Where do I even start? I suppose by telling you that I have had the privilege and the horror of utilizing the Moldovan health care system.
Now, I should be fair and say that the horror is almost entirely on my end.
But I should also say that I haven’t used the true Moldovan health care system. For the past week or so, I have been frequenting the fancy-pants, “I make money outside of Moldova”, private hospital.
Even still, the nurse and the American in me feels like I have SO MUCH to say about my experience.
The Unknown Horror…
So, I’ll admit, the horror has been mostly in my own head. You know how they say that some nurses are hypochondriacs and some nurses refuse to see a doctor even if they are legitimately facing a life-threatening situation? (The classic “sure I’ve lost a lot of blood but I haven’t fainted yet and the room is only spinning a little bit so I’ll probably be fine” type.) As much as I wish I were the cavalier nurse, I think I tend toward the hypochondriac side. My mind instantly jumps from headache to migraine to stroke, or from vomiting to bowel obstruction. And to be fair – I’ve seen these situations more than enough times to know they happen.
But, in the US, I can mitigate my medical anxiety because I understand the medical system and how to use it.
…Exacerbated by living abroad
I have found out that I can’t mitigate here in Moldova. Living abroad is all about trying to build a life in a world that you fundamentally don’t understand. And usually for me that is exilhirating. Unfortunately, it becomes extremely anxiety provoking when it involves health.
For example, let’s take a simple headache. Treating a headache involves going to a pharmacy to speak to someone in Romanian about your symptoms. They show you three different boxes of medication and let you choose. If you are lucky one of the medications is ibuprofen and you already know dosing, etc. If you’re not lucky, then it’s something like Voltaren – meaning you have to read all of the drug instructions in Romanian to figure out how and when to take this medication.
And then if the simple headache is something more? Well now you are left calling MedPark Hospital because that’s the only place you know of that has doctors who speak English. Meanwhile you are starting to second guess yourself and wonder if it’s just better to wait until you are back in the US to figure out this headache. Or maybe you are blowing the whole thing out of proportion and you CAN be one of those cavalier nurses who just rides it out at home.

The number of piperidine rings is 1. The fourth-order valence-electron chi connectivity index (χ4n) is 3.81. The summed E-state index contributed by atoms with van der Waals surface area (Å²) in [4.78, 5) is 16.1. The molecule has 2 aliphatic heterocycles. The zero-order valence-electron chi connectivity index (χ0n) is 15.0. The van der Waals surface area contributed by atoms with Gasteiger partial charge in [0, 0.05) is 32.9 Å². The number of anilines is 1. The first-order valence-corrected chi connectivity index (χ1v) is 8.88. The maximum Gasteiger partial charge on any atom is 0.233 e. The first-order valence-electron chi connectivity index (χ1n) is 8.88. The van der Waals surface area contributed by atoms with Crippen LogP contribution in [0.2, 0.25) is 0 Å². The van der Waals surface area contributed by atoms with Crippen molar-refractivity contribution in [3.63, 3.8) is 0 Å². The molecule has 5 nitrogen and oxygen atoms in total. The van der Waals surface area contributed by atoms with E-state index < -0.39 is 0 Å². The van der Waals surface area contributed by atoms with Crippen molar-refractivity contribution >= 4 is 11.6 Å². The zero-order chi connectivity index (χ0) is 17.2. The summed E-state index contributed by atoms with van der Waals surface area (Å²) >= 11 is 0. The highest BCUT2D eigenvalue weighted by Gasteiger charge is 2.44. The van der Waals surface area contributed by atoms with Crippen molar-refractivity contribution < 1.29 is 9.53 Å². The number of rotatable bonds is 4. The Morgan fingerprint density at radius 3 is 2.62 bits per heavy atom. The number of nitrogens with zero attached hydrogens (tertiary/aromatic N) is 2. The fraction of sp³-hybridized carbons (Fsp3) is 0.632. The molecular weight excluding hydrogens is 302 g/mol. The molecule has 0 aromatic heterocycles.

The Actual Situation
So this is more or less what happened. Except that instead of a headache it was a period that lasted almost 3 weeks. I had visions of fibroids and cancer and forgotten tampons inside me for weeks. Believe me – I imagined all the possibilities. I raged against the anxiety machine inside my own head for days before I finally made an appointment at MedPark to see a gynecologist.
And the anxiety continued in the cab ride with Daniel to the hospital…and as we checked in at the front desk…and even at the beginning of the appointment. But I then realized that nothing about the situation itself was anxiety provoking. Medpark was perfectly fine. (Or even more than fine, as I’ll get into in a bit.) It was all a fear of the unknown. Which – let’s be real – is the fear of just about everyone around the world when they go to the doctor. After years in the hospital, I’ve forgotten what it’s like to be on the other side. It kind of sucks.
Looking back, with the anxiety now in the rear view mirror, I have some thoughts (hopefully not terrible subjective) about my experience with the Moldovan health system. And I actually have a lot of good things to say.
The Great Parts
PRICING TRANSPARENCY. There was literally no question of what something would cost because I paid before I received the service. Are you interested to know what some of the fees are at the premiere health institution in the entire Republic of Moldova? That would be 450 lei ($25.86) for a consultation with a specialist and 390 lei ($22.42) for a transvaginal ultrasound. This is the price without insurance. I few days later I needed a swab for strep throat and that cost 220 lei ($12.65). I received the following receipt:
There is absolutely no question of what I am being charged for.